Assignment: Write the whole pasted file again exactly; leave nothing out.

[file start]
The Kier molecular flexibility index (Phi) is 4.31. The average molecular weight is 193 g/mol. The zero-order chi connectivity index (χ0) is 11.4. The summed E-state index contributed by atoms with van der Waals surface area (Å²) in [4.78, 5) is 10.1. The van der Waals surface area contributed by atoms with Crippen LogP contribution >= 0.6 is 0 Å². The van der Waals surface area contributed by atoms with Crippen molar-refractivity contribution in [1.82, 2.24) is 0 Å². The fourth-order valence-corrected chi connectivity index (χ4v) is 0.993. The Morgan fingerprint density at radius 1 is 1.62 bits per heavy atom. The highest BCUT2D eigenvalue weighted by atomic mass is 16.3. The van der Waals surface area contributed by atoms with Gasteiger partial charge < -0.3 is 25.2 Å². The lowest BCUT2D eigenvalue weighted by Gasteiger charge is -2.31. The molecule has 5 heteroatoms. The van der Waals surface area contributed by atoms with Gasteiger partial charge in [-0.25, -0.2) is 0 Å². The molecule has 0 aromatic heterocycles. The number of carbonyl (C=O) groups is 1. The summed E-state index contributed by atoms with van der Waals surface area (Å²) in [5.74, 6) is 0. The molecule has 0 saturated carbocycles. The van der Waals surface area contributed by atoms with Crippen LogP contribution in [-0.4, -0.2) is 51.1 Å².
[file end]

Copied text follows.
The Kier molecular flexibility index (Phi) is 4.31. The average molecular weight is 193 g/mol. The zero-order chi connectivity index (χ0) is 11.4. The summed E-state index contributed by atoms with van der Waals surface area (Å²) in [4.78, 5) is 10.1. The van der Waals surface area contributed by atoms with Crippen LogP contribution >= 0.6 is 0 Å². The van der Waals surface area contributed by atoms with Crippen molar-refractivity contribution in [1.82, 2.24) is 0 Å². The fourth-order valence-corrected chi connectivity index (χ4v) is 0.993. The Morgan fingerprint density at radius 1 is 1.62 bits per heavy atom. The highest BCUT2D eigenvalue weighted by atomic mass is 16.3. The van der Waals surface area contributed by atoms with Gasteiger partial charge < -0.3 is 25.2 Å². The lowest BCUT2D eigenvalue weighted by Gasteiger charge is -2.31. The molecule has 5 heteroatoms. The van der Waals surface area contributed by atoms with Gasteiger partial charge in [-0.25, -0.2) is 0 Å². The molecule has 0 aromatic heterocycles. The number of carbonyl (C=O) groups is 1. The summed E-state index contributed by atoms with van der Waals surface area (Å²) in [5.74, 6) is 0. The molecule has 0 saturated carbocycles. The van der Waals surface area contributed by atoms with Crippen LogP contribution in [-0.4, -0.2) is 51.1 Å².